On Directing, by John Badham (Michael Wiese Productions, 2020)

The veteran film and television director on working in the industry. This second edition covers working with actors, directing action and suspense, TV and its differences to cinema, and preparation for shooting. An excellent personal perspective with practical value for any collaborative creative practitioner, drawing on a host of professional viewpoints and texts. Recommended.

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My own books are here, if that’s your thing. Newest is noir thriller East of England.

Sliver Screen Fiend: Learning About Life From An Addiction to Film, by Patton Oswalt (Scribner, 2015)

An autobiography, focusing on the 90s, on becoming established as a stand-up, and on an obsession with revival theatres. Perhaps not quite as much about old movies and moviegoing as the title suggests, this is nevertheless an entertaining and lucid book, giving some insight into borderline-obsessive behaviours of all kinds. Plus, it’s a love letter to LA’s New Beverly cinema.

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My own books are here, if that’s your thing. Newest is noir thriller East of England.

Born Standing Up: A Comic’s Life, by Steve Martin (Pocket Books, 2008)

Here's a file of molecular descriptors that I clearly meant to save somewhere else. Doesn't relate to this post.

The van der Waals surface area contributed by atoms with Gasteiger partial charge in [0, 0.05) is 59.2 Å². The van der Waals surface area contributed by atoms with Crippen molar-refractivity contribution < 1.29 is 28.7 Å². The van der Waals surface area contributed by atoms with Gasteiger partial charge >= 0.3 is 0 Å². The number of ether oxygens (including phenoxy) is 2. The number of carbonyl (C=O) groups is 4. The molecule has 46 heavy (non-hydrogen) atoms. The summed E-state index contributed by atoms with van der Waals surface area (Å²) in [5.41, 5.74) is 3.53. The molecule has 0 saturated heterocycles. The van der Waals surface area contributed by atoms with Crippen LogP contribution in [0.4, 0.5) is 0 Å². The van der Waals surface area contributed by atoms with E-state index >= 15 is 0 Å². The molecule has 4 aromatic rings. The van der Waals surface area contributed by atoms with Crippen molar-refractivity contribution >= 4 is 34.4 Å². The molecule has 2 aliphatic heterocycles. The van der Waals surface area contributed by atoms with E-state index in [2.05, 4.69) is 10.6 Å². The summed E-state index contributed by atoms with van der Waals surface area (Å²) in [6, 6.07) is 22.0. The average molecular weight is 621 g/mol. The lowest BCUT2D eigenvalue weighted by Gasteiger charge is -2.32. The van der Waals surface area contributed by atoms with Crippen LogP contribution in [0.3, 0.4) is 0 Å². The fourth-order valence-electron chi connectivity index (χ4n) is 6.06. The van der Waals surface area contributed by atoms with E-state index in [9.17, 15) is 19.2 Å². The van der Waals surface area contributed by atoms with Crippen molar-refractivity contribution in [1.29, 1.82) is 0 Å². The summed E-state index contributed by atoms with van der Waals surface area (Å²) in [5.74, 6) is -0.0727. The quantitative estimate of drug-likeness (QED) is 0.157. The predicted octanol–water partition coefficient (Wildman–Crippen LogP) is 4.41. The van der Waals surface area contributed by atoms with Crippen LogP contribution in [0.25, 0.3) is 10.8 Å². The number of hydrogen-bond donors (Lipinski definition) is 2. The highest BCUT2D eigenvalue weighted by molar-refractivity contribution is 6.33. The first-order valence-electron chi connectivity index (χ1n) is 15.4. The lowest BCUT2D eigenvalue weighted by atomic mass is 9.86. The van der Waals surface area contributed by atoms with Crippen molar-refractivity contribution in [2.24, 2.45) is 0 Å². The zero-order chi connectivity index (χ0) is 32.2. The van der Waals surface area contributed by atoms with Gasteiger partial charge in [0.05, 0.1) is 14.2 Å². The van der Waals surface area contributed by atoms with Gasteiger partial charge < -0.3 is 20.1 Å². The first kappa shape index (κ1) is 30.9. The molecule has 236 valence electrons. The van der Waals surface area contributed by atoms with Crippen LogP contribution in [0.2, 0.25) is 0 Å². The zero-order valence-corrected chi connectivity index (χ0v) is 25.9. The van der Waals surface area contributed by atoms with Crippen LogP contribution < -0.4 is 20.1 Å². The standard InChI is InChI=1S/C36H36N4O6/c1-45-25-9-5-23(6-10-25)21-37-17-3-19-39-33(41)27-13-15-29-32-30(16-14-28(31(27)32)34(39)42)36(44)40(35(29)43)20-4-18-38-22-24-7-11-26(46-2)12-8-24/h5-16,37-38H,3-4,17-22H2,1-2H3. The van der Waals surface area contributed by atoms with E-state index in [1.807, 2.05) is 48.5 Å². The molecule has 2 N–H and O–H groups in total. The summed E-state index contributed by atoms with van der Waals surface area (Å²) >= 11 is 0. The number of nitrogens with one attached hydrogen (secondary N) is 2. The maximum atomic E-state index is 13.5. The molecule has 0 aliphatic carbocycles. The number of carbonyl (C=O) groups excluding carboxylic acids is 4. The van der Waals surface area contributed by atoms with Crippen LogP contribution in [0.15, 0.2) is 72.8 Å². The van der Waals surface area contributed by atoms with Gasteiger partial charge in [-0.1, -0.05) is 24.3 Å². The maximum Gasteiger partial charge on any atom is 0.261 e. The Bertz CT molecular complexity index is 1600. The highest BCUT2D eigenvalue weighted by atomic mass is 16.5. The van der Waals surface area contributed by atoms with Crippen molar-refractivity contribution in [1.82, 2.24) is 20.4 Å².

An autobiography of comedian Steve Martin, charting his early life and stand-up career. Excellent, clear-sighted, and well-written: whether you like Martin or not, there’s a lot here on creativity, persistence, and on being able to walk away, while also dealing with family relationships with honesty and perception. Recommended.

My own books are here, if that’s your thing. Newest is noir thriller East of England.

Medallion Status, by John Hodgman (Viking/Penguin Random House, 2019)

Reflections on perceived dwindling fame and airline loyalty schemes. We don’t really have humourists in the UK; maybe we should. Anyway, this is a funny, melancholy and perceptive look at Hollywood and other places thanks to Hodgman’s temporary access to the outer parts of the inner sanctum.

My own books are here, if that’s your thing. Newest is noir thriller East of England

 

More Golden Rules Of Acting, by Andy Nyman (Nick Hern Books, 2019)

A follow-up to the 2012 first volume, giving an insider’s perspective on how to be an actor, in all that this entails. Useful insights for anyone linked with creative and gig-based working – not just boards-troublers – that might be summarised in three words: positivity, politeness, professionalism. Best read with Book 1, but a valuable reality check nevertheless.

My own books are here, if that’s your thing. Newest is noir thriller East of England.